“As it relates to the travel issue, which is obviously the great unknown, we may have to temporarily realign to deal with geography, because having some of our teams travel from Florida to California may not make sense. It may be that we’re better off — particularly if we’re playing a reduced schedule, which we’re contemplating — keeping it geographically centric and more divisional-based; and realigning, again on a temporary basis, to deal with the travel issues,” Bettman said during a 2020 Paley International Council Summit panel with fellow commissioners Adam Silver of the NBA and Rob Manfred of MLB.

The NHL board of governors has a meeting scheduled for Thursday which will provide a progress report and possible recommendations for a season format, based on talks between the league and the NHL Players’ Association. The target date for starting next season remains Jan. 1.

Bettman said the league is considering a few scheduling options for the 2020-21 season. Something that’s off the table: playing the entire season in the kind of bubbles the NHL had in Toronto and Edmonton, Alberta, to complete last season. But Bettman said teams opening in their own arenas is a possibility, along with a modified bubble.

“We are exploring the possibility of playing in our own buildings without fans [or] fans where you can, which is going to be an arena-by-arena issue. But we’re also exploring the possibility of a hub. You’ll come in. You’ll play for 10 to 12 days. You’ll play a bunch of games without traveling. You’ll go back, go home for a week, be with your family. We’ll have our testing protocols and all the other things you need,” he said.

Bettman also indicated that the NHL is exploring “a hybrid, where some teams are in a bubble, some teams play at home and you move in and out.”

The NBA’s board of governors unanimously approved a deal with the players’ union that sets the stage for a season that will open on Dec. 22 and with a reduced schedule of 72 games. Silver said that the commissioners are in communication on COVID-19-related issues, especially the NBA and the NHL, since the two leagues’ teams share arenas and, in some cases, team owners.

Silver said he senses that the NBA will have fans in many of its buildings this season.

“We’re probably going to start one way, where we’re maybe a little bit more conservative than many of the jurisdictions allow,” he said. “What we’ve said to our teams is that we’ll continue to work with public health authorities. Arena issues are different than outdoor stadium issues. There will be certain standards for air filtration and air circulation. There may be a different standard for a suite than there will be for fans spaced in seats.”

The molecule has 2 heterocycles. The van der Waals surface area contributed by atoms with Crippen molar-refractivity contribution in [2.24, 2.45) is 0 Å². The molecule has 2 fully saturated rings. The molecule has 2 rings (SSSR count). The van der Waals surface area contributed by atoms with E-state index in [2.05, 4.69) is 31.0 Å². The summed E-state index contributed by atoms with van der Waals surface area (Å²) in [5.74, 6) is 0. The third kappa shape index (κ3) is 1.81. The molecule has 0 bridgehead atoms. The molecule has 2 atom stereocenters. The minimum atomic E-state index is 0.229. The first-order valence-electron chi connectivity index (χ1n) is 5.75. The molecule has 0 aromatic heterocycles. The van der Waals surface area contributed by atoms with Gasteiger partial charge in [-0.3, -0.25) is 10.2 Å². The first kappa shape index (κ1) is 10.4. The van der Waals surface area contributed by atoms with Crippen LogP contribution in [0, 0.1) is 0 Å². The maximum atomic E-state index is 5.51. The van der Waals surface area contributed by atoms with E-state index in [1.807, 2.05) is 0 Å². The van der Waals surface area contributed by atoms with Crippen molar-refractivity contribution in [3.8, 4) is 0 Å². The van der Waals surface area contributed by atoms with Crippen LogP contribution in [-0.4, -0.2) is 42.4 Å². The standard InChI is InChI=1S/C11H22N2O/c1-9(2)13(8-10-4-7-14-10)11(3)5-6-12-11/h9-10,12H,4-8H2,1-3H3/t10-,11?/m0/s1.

Silver said there will be standardized protocols that are consistent from arena to arena, such as proximity between players and fans: “In certain cases, for seats near the floor, we’re going to be putting in testing programs, where fans will certify that they’ve been tested — some within 48 hours, some within day of game.” While Silver supported a continued expansion of the NBA postseason through its play-in tournament, Bettman said that he’s not in favor of expanded playoffs or “playing with the fundamentals of the game.” The NHL had 24 teams in its postseason last summer.

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The Battleground States Where We’ve Seen Some Movement In The Polls

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With apologies to The Raconteurs, the presidential race continues to be “steady as she goes,” with little sign of tightening despite a plethora of new polls. FiveThirtyEight’s presidential forecast gives Joe Biden an 89 in 100 shot at winning the election, while President Trump has just an 11 in 100 chance. This makes Biden the favorite, but still leaves open a narrow path to victory for Trump, for whom a reelection win would be surprising — but not utterly shocking.

At the same time, we also have fewer polls from live-caller surveys, which have historically been more accurate and have shown slightly better numbers for Biden, than polls that use other methodologies, such as polls conducted primarily online or through automated telephone calls. Nevertheless, while the overall picture has shifted only a little in recent days, a few battleground states have seen at least some movement in their polls, which has slightly altered the odds Biden or Trump wins in each of those places.

What election stories need to get more coverage | FiveThirtyEight Politics Podcast